Spanish flu was relatively normal until it mutated into a deadly strain, I see no guarantee that this virus cannot do the same. It may be unlikely but are we really living in a world where we are so careless with regards to risk?

      It’s about what could happen worst case, not what is most likely to happen because the worst case here is not acceptable.

      • Lady London says:

        Well said, Will
        As you say, it’s about the common good and being a bit cautious till we know.
        The mutation thing is possibly how someone in the US has it now without any inter-person transfer or foreign exposure

        • Alex Sm says:

          I can’t understand what’s wrong or bad in spending two weeks resting and reading (finally!), being taken care of and being paid! then going home healthy and proud

  • Rich says:

    Heathrow’s lack of flexibility in slot rules is not exactly earning them good PR

    Heathrow: Demand is so high that we need another runway
    Also Heathrow: Demand is so low that you must fly empty planes around to keep your slots

    I know it’s more complicated than that, snd short term vs long term, but it’s all a bit stupid.

  • James says:

    Norwegian’s bankruptcy? You might want to be careful with speculation like that

  • aDifferentSimon says:

    Could be some cheap alitalia slots going by the end of the year. #ifthisdoesntfinishthemnothingwill

  • Anna says:

    Purely selfish OT – is the Cathay Pacific lounge in T3 likely to remain open for the foreseeable future?

    • Shoestring says:

      can only hazard a guess but it’s a prime route for Cathay so you’d have to say most definitely yes

      airlines got over 9/11 aftermath without closing lounges

      as a cost-saving measure, it’s self-destructive, hurting your very best consumers

      • Harry T says:

        They’ve closed a lot of lounges in HKG, but then they have a lot of lounges there!

      • marcw says:

        But they could go to the BA lounge. Thy’ve close a few lounges in HKG, where his most loyal customers live.

        • Shoestring says:

          but the BA lounges (Business & First) are normally too busy – whereas the Cathay lounges are peaceful

          sure, I guess they could reduce capacity & join together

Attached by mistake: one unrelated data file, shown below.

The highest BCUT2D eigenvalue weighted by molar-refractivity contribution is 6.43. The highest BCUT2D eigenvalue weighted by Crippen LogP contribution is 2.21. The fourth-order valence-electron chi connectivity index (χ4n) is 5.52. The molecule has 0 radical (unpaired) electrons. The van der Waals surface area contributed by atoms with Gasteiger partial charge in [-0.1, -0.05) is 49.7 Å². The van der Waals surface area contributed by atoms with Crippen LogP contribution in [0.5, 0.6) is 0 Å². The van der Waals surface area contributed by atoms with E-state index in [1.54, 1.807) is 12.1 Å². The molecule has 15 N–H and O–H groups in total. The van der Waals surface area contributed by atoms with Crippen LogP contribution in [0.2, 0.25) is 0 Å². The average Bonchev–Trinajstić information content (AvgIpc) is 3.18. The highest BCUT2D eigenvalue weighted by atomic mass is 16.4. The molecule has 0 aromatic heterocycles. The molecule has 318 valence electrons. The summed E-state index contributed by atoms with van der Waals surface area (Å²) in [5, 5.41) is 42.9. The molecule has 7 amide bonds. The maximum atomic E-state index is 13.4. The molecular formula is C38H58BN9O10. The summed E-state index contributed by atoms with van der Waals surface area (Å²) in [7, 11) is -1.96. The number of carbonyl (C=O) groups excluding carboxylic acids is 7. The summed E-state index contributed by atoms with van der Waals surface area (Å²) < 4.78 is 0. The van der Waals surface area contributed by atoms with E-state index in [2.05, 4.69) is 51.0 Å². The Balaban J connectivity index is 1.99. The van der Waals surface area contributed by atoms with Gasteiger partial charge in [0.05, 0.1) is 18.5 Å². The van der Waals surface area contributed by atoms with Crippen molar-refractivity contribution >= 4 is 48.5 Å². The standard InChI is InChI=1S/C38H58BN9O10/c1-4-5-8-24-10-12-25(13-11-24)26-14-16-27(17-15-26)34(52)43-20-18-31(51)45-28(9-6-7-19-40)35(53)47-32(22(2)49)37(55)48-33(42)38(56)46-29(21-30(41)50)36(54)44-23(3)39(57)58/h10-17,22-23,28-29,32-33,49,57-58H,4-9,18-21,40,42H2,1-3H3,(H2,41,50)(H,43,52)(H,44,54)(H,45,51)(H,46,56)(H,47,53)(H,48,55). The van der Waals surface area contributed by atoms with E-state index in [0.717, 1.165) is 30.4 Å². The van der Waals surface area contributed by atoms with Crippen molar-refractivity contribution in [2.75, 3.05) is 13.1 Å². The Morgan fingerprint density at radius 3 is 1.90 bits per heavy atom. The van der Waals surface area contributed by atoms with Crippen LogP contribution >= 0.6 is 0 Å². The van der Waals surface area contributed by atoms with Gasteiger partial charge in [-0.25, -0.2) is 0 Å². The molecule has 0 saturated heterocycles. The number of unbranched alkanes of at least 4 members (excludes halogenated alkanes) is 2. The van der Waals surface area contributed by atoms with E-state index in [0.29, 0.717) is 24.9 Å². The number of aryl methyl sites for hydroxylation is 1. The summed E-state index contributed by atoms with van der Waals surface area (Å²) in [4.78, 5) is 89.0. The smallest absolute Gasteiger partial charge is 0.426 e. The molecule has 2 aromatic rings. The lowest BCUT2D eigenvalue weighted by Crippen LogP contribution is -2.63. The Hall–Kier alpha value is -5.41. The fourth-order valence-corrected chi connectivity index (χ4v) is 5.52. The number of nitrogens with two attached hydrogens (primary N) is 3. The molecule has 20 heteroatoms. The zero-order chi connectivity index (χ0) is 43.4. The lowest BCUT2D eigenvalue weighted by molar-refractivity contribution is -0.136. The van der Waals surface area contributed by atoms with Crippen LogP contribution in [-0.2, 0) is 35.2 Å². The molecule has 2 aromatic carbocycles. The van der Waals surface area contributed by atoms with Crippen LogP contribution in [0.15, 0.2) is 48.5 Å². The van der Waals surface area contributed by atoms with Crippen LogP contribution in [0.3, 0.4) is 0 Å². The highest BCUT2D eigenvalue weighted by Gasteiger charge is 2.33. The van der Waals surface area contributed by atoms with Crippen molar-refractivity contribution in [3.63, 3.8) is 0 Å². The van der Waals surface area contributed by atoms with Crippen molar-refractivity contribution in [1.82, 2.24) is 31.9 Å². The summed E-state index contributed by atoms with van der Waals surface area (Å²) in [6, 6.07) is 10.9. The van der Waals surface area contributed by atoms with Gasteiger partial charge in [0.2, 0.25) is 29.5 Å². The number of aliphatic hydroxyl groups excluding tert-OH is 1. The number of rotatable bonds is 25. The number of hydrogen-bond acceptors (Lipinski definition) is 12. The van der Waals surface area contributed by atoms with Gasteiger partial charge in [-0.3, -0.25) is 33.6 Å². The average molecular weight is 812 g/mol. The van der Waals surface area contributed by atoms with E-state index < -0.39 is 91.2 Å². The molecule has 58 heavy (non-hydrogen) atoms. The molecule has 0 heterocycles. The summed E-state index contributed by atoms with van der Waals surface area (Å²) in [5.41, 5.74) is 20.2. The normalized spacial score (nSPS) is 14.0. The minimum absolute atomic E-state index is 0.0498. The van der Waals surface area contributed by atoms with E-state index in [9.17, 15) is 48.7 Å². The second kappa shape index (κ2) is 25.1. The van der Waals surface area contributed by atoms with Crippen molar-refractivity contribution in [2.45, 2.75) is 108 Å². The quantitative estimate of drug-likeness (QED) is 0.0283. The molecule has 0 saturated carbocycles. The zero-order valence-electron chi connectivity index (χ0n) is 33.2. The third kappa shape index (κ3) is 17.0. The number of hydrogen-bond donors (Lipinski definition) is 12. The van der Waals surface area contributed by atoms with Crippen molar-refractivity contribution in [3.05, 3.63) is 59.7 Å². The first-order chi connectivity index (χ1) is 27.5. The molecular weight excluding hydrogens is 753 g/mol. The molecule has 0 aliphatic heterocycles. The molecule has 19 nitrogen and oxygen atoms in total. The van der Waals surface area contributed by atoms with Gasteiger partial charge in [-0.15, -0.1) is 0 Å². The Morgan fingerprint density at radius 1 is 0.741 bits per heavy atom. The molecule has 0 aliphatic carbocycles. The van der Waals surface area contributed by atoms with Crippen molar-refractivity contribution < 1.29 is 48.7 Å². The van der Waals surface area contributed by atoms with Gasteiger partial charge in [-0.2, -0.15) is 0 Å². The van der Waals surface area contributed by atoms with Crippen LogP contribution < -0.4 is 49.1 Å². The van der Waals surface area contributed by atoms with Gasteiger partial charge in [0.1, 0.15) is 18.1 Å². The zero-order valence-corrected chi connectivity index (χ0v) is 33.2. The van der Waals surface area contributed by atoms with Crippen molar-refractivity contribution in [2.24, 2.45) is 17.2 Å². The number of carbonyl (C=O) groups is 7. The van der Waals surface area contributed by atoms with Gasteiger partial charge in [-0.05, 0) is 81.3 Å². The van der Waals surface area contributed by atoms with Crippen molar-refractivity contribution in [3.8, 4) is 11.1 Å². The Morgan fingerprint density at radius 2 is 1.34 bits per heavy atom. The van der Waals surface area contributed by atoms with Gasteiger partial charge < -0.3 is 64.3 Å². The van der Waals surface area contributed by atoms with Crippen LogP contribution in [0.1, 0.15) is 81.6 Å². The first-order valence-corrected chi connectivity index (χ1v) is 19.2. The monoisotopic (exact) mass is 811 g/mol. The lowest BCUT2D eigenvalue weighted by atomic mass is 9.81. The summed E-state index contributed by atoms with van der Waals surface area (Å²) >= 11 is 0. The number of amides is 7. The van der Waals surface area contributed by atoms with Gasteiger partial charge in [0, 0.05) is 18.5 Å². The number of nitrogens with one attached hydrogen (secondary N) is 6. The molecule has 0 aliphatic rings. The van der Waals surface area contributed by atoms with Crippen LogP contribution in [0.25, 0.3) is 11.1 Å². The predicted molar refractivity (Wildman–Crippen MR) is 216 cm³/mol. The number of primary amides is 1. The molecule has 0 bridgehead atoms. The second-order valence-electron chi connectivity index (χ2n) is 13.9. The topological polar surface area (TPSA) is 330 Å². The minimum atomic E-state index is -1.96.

• marcw says:

            That´s normal conditions… pretty sure comercial aviation is living and unprecedented phenomenon these days.

        • TGLoyalty says:

          I believe they are paid by other ow members for visits so may not be such an issue while BA keeps flying.

      • Alex Sm says:

        Actually, Rob, will you care to run an article (instead of repeating old stuff about checkin desk in Cromwell road) about how airlines did or did not survive the 9/11 aftermath. Key milestones, main lessons learned, most inventive ways by airlines to lure travelling public back in etc. Many readers here do not remember this at all either because they were too young (@Rhys might not have been even born!) or just didn’t care back then but now they do. What do you think?

        • Rob says:

          I’m sure this is all out there somewhere online – it really isn’t a good use of a full day of someones HFP time to be honest.

          • Alex Sm says:

            Yup, there is a lot of stuff online, including all the hotel and airline promos you cover here 😉 but you still run the website. But as you can see from comments people are worried about travel disruptions because of coronavirus and what could happen next. 9/11 is the closest event by its impact so it would be useful to compare and learn from the past. It will be more useful than the list of business class sale fares 90% of which are useless for 90% of the readers…

          • Rob says:

            How am I supposed to fit in my Daily Mail pieces, LBC Radio interviews and BBC chats? 🙂 Had to put on my TV clothes today just in case …..

    • DiploDoug says:

      Cathay lounge in T3 was very empty yesterday, lovely and peaceful